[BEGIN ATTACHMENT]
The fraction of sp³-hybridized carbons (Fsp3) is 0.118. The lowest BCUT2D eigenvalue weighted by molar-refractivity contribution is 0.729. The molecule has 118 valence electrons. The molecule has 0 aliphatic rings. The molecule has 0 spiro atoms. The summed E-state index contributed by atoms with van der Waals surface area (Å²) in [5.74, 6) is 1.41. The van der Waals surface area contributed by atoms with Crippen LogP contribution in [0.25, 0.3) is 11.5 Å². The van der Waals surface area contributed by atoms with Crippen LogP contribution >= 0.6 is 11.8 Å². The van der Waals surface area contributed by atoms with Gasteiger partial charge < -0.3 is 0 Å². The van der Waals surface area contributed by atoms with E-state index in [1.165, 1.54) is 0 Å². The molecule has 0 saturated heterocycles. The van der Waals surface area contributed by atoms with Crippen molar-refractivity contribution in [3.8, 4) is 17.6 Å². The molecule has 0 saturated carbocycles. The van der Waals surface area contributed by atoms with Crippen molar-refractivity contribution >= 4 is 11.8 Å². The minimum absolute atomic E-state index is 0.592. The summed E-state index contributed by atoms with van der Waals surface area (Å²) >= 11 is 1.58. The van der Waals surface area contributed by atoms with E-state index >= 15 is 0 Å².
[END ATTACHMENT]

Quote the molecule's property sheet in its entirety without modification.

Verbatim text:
The fraction of sp³-hybridized carbons (Fsp3) is 0.118. The lowest BCUT2D eigenvalue weighted by molar-refractivity contribution is 0.729. The molecule has 118 valence electrons. The molecule has 0 aliphatic rings. The molecule has 0 spiro atoms. The summed E-state index contributed by atoms with van der Waals surface area (Å²) in [5.74, 6) is 1.41. The van der Waals surface area contributed by atoms with Crippen LogP contribution in [0.25, 0.3) is 11.5 Å². The van der Waals surface area contributed by atoms with Crippen LogP contribution >= 0.6 is 11.8 Å². The van der Waals surface area contributed by atoms with Gasteiger partial charge < -0.3 is 0 Å². The van der Waals surface area contributed by atoms with E-state index in [1.165, 1.54) is 0 Å². The molecule has 0 saturated heterocycles. The van der Waals surface area contributed by atoms with Crippen molar-refractivity contribution in [3.8, 4) is 17.6 Å². The molecule has 0 saturated carbocycles. The van der Waals surface area contributed by atoms with Crippen molar-refractivity contribution >= 4 is 11.8 Å². The minimum absolute atomic E-state index is 0.592. The summed E-state index contributed by atoms with van der Waals surface area (Å²) >= 11 is 1.58. The van der Waals surface area contributed by atoms with E-state index >= 15 is 0 Å².